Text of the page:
Offspring of single mothers and lesbian couples learnt of their donor origins earlier than offspring of heterosexual couples. Those told later in life reported more negative feelings regarding their donor conception than those told earlier. … Offspring from heterosexual-couple families were more likely to feel angry at being lied to by their mothers than by their fathers. The most common feeling towards fathers was ‘sympathetic’.
     …
Age of disclosure is important in determining donor offspring’s feelings about their donor conception. It appears it is less detrimental for children to be told about their donor conception at an early age.

2009 Human Reproduction: Gamete donation: parents’ experiences of searching for their child’s donor siblings and donor (pdf of Paper)
Authors: Tabitha Freeman1, Vasanti Jadva1, Wendy Kramer and Susan Golombok1
(2009) volume 24, issue 3, pages 505-516; doi:10.1093/humrep/den469

This study investigates the experience of parents of donor offspring searching for and contacting their child’s donor and/or donor siblings.

Parents’ principal motivation for searching for their child’s donor siblings was curiosity and for their donor, enhancing their child’s sense of identity. Some parents had discovered large numbers of donor siblings. ... Most parents reported positive experiences of contacting and meeting their child’s donor siblings and donor.
     …
This study highlights that having access to information about a child’s donor origins is important for some parents and has potentially positive consequences.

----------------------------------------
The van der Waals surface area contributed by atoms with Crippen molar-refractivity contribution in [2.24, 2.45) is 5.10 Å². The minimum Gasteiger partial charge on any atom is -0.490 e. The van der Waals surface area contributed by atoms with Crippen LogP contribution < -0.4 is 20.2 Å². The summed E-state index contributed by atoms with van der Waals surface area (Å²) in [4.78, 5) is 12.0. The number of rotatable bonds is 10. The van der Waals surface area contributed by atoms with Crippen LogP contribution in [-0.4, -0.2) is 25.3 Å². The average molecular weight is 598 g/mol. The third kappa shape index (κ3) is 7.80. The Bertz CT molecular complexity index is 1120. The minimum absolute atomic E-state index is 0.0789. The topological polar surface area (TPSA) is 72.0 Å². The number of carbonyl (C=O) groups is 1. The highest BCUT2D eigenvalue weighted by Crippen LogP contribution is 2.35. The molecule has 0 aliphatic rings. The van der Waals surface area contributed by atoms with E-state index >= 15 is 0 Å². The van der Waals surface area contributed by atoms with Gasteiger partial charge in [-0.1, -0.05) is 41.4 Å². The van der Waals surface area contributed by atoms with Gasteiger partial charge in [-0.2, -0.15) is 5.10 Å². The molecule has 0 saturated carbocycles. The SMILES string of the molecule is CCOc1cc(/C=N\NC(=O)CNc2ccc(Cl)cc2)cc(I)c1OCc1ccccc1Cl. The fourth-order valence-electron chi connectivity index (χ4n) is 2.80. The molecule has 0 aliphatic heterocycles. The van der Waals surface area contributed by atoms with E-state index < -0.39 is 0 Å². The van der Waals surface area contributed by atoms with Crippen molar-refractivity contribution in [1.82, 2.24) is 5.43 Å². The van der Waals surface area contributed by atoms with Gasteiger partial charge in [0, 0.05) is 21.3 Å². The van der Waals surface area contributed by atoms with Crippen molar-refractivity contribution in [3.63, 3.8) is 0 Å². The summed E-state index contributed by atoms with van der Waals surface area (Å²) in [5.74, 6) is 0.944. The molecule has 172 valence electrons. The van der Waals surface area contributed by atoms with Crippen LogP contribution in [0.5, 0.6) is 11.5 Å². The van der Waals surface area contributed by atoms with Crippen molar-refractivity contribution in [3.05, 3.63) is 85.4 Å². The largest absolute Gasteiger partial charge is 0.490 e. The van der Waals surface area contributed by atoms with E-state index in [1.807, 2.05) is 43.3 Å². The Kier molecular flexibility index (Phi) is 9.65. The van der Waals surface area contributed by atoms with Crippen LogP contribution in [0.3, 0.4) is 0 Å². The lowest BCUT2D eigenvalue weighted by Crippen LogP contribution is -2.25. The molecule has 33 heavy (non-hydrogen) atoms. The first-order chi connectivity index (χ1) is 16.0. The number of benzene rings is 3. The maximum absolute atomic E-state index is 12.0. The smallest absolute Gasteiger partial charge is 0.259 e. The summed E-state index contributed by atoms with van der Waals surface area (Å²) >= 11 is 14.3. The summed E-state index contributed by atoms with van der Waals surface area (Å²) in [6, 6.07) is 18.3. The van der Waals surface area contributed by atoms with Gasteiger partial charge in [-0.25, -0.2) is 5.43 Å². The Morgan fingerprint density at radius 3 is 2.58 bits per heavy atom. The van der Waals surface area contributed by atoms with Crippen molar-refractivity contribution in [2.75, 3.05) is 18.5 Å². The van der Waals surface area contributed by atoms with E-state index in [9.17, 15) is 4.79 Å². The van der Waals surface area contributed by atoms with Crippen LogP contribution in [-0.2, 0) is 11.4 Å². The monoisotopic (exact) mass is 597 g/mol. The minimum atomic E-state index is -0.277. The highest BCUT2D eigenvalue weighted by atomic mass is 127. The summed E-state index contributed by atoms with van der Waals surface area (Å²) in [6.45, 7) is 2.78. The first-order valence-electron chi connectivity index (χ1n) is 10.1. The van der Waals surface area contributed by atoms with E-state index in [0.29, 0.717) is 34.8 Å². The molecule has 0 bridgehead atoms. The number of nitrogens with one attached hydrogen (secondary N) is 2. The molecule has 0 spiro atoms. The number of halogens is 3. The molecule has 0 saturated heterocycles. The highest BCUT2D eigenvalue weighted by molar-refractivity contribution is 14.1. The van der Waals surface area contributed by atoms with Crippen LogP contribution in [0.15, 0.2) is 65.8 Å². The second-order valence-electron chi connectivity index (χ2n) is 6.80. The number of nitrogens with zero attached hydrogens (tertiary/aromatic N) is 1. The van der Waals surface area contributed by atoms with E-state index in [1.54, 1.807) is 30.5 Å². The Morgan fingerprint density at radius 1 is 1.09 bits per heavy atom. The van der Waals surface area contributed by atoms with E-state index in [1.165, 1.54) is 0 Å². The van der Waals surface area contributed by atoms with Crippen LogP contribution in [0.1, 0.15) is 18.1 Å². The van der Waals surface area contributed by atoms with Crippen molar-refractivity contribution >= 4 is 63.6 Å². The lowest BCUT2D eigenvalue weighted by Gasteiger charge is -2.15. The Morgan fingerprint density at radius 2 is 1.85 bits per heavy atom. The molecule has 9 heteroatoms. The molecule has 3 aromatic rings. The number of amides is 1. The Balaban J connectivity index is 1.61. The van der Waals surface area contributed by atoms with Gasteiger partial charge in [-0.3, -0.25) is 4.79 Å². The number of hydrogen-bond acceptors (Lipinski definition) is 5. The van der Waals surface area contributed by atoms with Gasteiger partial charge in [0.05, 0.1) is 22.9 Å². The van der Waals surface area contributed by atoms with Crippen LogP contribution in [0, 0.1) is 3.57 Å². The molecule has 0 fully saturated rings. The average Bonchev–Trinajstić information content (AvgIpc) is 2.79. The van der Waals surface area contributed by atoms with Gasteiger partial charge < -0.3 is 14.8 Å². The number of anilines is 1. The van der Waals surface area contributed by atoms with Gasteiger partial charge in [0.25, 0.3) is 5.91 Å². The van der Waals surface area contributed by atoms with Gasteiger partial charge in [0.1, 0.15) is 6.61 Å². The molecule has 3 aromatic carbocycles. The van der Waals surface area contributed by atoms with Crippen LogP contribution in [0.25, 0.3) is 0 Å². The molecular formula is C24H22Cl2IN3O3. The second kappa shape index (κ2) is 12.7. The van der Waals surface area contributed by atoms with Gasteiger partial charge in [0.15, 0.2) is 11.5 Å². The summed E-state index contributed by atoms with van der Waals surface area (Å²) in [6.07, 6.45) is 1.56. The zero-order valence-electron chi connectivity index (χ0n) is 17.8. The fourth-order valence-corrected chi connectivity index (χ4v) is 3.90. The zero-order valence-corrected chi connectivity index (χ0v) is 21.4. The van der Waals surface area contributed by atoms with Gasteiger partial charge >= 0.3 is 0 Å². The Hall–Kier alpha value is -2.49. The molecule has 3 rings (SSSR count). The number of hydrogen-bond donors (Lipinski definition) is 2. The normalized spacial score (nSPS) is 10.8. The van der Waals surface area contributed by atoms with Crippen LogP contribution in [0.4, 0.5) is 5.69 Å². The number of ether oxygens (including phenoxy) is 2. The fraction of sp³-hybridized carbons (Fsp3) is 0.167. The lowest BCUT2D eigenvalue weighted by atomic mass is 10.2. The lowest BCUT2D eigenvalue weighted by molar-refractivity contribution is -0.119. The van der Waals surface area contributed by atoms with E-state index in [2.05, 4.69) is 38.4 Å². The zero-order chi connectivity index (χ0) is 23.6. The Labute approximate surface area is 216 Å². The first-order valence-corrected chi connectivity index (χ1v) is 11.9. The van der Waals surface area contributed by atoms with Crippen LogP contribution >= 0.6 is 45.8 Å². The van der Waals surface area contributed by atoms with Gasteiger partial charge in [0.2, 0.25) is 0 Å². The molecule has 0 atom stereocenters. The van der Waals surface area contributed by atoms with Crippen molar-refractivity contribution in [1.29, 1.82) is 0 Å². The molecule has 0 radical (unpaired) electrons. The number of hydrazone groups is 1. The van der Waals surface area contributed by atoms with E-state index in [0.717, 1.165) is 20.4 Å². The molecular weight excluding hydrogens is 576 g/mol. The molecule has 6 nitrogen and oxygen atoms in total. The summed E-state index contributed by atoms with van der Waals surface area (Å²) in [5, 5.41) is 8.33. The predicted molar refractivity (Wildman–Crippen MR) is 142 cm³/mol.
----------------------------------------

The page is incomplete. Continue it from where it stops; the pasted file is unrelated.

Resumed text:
2009 Human Reproduction: US oocyte donors: a retrospective study of medical and psychosocial issues (pdf of Paper)
Authors: Wendy Kramer; Jennifer Schneider and Natalie Schultz
doi: 10.1093/humrep/dep309 

First-person reports of oocyte donors, years after their donation, can give valuable information about medical complications of oocyte donation, as well as changes potentially required in procedures and priorities of US-based in vitro fertilization (IVF) centers.
     …
Many, who did not report [updated medical] information, did not realize they could or should. Donors said that they frequently had not sought information about pregnancy outcomes because of confusion about the definition of ‘anonymity’ or ‘confidentiality’.

Collaboration with:

1 University of Cambridge, UK
2 University of Canterbury, NZ
3 California State University, East Bay
4 University of Liverpool, UK
5 University of Ballarat, Ballarat, Victoria, Australia
6 University of Huddersfield, UK

 

Speaking Engagements

Click here for a listing of our upcoming Speaking Engagements.